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Jaw patterning in cartilaginous fish classes Placodermii, Chondrichthyes, and Acanthodii. The fossil placoderm Entelognathus has a bony dermal head skeleton with evidence of an opercle and dentary. Other elements are also present such as maxillary bones, but not shown. Modern Squalus (dogfish shark) features cartilaginous elements only. Acanthodes has a cartilaginous endoskeleton with overlying dermal bone elements, including a hyoid gill covered in bony branchiostegal rays (gray outlines). The hyomandibula is beneath the palatoquadrate and the ceratohyal is beneath the Meckel's cartilage. Note the presence of an interhyal and symmetry between epibranchial and ceratobranchial cartilages. (Reprinted with permission from Janvier (). Copyright 1996 Oxford University Press; Kardong (). Copyright 2012 McGraw‐Hill; Zhu et al. (). Copyright 2013 Springer Nature)
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Genetic mechanisms regulating anterior–posterior and dorsal–ventral patterning of the pharyngeal arches in zebrafish. (a) Anterior–posterior patterning: Expression of Hox paralogs in pharyngeal arches at approximately 36 hpf. The first pharyngeal arch is hox‐negative. The second pharyngeal arch expresses hoxa2b and hoxb2a, and third to seventh arches express hoxa2b and hoxb3a. Hoxa4a, hoxb4a, or hoxd4a are expressed in posterior gill arches, although the boundaries of expression in specific arches are not clear (not shown). (b) Dorsal–ventral patterning: Jag1b‐Notch2 signaling and Nr2f genes function in the dorsal domain, dlx3b, dlx4a, dlx5a, and dlx6a are expressed in the intermediate domain. Hand2 is expressed in the ventral domain. Bmp factors are expressed in the ventral epithelia. Edn1 is expressed in ventral pharyngeal arches and mesenchymal cores of arches. Factors function to activate or inhibit one another to specify boundaries of dorsal–ventral identity. Notch2 is expressed throughout the pharyngeal arches at 36 hpf, although Jag1b activates Notch2 in the dorsal domain. (Reprinted with permission from Alexander et al. (). Copyright 2011 The Company of Biologists Ltd.; Barske et al. (). Copyright 2018 Elsevier; Hunter & Prince (). Copyright 2002 Elsevier; Laue et al. (). Copyright 2008 The Company of Biologists Ltd.; R. F. Miller, Cloutier, et al. (). Copyright 2003 Springer Nature; C. T. Miller, Yelon, et al. (). Copyright 2003 The Company of Biologists Ltd.; Punnamoottil et al. (). Copyright 2008 John Wiley and Sons; Talbot et al. (). Copyright 2010 The Company of Biologists Ltd.; Zuniga, Rippen, Alexander, Schilling, & Crump (). Copyright 2011 The Company of Biologists Ltd.; Zuniga et al. (). Copyright 2010 The Company of Biologists Ltd.)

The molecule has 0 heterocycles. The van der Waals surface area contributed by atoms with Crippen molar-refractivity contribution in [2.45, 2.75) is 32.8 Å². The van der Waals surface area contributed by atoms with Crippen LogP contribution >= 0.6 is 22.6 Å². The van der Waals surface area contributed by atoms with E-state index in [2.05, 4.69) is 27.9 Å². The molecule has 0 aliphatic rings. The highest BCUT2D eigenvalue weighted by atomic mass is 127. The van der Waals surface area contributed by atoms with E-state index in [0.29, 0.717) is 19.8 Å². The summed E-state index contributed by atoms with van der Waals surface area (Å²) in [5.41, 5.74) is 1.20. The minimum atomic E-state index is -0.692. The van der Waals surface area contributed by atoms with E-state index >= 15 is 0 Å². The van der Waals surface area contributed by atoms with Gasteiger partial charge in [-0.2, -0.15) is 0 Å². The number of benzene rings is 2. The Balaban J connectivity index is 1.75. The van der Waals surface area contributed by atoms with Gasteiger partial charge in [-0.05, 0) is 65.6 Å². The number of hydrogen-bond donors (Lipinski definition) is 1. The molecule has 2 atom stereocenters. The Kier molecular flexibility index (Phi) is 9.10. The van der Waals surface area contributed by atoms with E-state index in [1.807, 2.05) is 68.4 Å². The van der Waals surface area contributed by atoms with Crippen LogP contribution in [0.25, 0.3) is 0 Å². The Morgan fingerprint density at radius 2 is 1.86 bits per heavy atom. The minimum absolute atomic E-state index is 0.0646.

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Structures of the branchial skeleton. (a) 14 dpf, ventral view of basibranchials (bb, 1–3), basihyal (bh), ceratobranchials (cb1–5), ceratohyal (ch), dorsal hypohyal (hhd), hypobranchials (hb), and ventral hypohyal (hhv). (b) 21 dpf, ventral view, epibranchials (ep1–4) are present. (c) 28 dpf, epibranchials have increased in size and are mineralizing, and pharyngobranchials (pb1–4) are present